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Birds On Wires Garage-Psyche Darlings, Velvet Starlings' technicolor shakedown

Birds On Wires

Garage-Psyche Darlings, Velvet Starlings' technicolor shakedown

by Tim London,
first published: September, 2021

approximate reading time: minutes

Of course, there's practically an online manual on how to do this right. Julian Cope wrote a big chunk of it and, occasionally, the Starlings remind me of him

Velvet Starlings
Technicolor Shakedown

What does it mean when an 18 year-old makes an album in ‘his’ front room in Los Angeles of 1960s style garage rock? Eighteen years old. So, born in 2002 or 2003? That’s fifty-five years since 1965 where this music is absolutely rooted. Almost as old as me. That’s as if, when I was 18 myself, I had decided to play in a St Louis style swing jazz band. In 1978, the same year as Hong Kong Garden, Three Times A Lady, Supernature… an album of trad jazz. Why isn’t it as ridiculous as that? What does it mean?

Jazz in the 1920s was seen as the soundtrack to youthful excess. There was outrage in the papers, there were jazz deaths, jazz scandals. People took cocaine at jazz parties. Jazz Hollywood, in its first bloom, was a corpse flower, chewing up the young and beautiful and funding the vicious apartheid of California. The darkness that was injected into the state’s corrupted rock seams during the jazz age is still there. But is it here, in this music? A swing jazz album in 1978 would have seemed impossibly square, even if, not long after that, Vic Goddard and the new Subway Sect did exactly that, taking a hugely ironic, anti-rock statement out on tour, wearing badly fitting tux’s and attempting a wobbly croon. But this isn’t ironic, or arch, or a provocation. Or the raw recreation of Billy Childish.

But. Never underestimate Americans in their directness. What might, in the UK, be a fey pastiche will probably be taken very seriously by the Arthurian-ly named Christian Gisborne, to the extent that, perhaps him and his equally smooth cheeked band members might already have moved into Arthur Lee’s Love’s notorious mansion in Los Feliz and be in the midst of a never-ending orgy of LSD and car crashes. I hope not. I hope so. I hope not.

Of course, there’s practically an online manual on how to do this right. Julian Cope wrote a big chunk of it and, occasionally, the Starlings remind me of him, or various other Liverpool post-punk artists, or The Fratellis, even, for the singing. Is it a little more accurate in the production? Not really - the reverb is too all encompassing, the guitar distortion too controlled and understood. And the playing, the instrumentation, roams across the sixties into the early seventies. It’s important to be accurate when you make this kind of statement, if you’re not going to warp it then you need to be bang on the Coloursound wa wa money. Use fatter guitar strings maybe. Fumble a bit. Let The Cramps guide you. Still, there is an exuberant energy palpable, imbuing each track, a frantic, battery-charging buzz from the sheer pleasure of performing. Which is, excuse me, a positive thing.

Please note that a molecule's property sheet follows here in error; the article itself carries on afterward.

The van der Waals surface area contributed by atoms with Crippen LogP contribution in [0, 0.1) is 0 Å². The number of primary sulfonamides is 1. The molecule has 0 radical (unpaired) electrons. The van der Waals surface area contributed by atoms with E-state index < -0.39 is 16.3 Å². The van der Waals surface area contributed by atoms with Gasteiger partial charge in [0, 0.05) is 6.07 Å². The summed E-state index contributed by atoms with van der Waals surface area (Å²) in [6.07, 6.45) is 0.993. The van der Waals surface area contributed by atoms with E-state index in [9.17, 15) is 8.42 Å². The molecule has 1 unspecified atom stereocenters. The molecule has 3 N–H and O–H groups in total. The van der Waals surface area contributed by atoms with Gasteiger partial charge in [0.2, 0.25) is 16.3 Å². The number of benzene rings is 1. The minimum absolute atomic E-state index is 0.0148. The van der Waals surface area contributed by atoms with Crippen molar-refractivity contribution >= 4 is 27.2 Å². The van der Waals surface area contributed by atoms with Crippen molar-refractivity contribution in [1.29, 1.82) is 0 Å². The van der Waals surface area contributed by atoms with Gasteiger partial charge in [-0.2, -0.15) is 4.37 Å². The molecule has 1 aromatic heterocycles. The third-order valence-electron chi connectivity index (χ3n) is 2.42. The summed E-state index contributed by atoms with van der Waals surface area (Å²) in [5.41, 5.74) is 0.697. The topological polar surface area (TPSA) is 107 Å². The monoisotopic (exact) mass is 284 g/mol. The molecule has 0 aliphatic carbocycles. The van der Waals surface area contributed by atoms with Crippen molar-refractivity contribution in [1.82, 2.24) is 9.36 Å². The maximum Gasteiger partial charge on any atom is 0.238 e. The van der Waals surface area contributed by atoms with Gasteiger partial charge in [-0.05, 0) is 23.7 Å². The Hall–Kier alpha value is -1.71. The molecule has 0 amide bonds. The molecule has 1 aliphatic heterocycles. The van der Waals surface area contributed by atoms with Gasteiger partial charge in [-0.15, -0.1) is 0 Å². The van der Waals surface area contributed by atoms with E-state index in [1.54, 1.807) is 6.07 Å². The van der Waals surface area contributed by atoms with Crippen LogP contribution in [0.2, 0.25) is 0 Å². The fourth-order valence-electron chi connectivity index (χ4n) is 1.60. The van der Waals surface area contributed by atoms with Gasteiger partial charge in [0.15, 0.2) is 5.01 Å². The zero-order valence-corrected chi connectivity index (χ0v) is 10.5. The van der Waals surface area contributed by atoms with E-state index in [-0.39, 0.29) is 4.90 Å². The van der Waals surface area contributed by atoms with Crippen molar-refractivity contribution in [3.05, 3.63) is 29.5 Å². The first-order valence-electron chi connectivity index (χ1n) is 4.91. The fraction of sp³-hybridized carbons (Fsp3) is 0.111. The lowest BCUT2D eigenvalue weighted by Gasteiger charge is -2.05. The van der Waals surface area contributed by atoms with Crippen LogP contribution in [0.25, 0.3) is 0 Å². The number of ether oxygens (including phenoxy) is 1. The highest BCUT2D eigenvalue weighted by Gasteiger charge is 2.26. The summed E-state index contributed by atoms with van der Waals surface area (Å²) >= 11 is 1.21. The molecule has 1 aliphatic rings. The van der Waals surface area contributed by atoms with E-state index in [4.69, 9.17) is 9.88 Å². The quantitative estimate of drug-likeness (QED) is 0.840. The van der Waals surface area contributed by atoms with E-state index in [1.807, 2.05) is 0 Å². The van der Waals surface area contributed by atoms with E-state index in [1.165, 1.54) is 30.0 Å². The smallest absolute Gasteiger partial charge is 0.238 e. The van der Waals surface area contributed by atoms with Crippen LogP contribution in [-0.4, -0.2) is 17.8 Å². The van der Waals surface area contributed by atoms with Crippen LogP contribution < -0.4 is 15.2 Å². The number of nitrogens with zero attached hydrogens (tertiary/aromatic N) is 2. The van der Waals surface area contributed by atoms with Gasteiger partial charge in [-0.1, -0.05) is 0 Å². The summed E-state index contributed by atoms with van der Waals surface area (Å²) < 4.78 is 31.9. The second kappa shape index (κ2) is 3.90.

And the tunes? Not as interesting as the concept. I want to know more about Christian’s dad… how would I feel about my son of 15 (he started young) becoming totally fascinated with an outdone, worn out musical genre? Better than him doing Xanax, maybe? But what if the fascination does come with a side order of maximum drug use for the sake of authenticity? Does it? If not (I hope not), that might explain why this album, ultimately, is a polite pastiche, however much the neighbours might have been annoyed during its recording.

Sidenote: When I was sixteen my nascent punk band was condemned as ‘just another MC5 thing’ by an experienced rock photographer. I was both thrilled and hugely disappointed. This off the cuff criticism was a great motivator for the future to try to be not just another, whatever thing. And so this review is meant in the same, off hand loving way.

Main Photo: Skyler Barberio

Tim London

Tim London is a musician, music producer and writer. Originally from a New Town in Essex he is at home amidst concrete and grand plans for the working class. Tim's latest thriller, Smith, is available now. Find out more at

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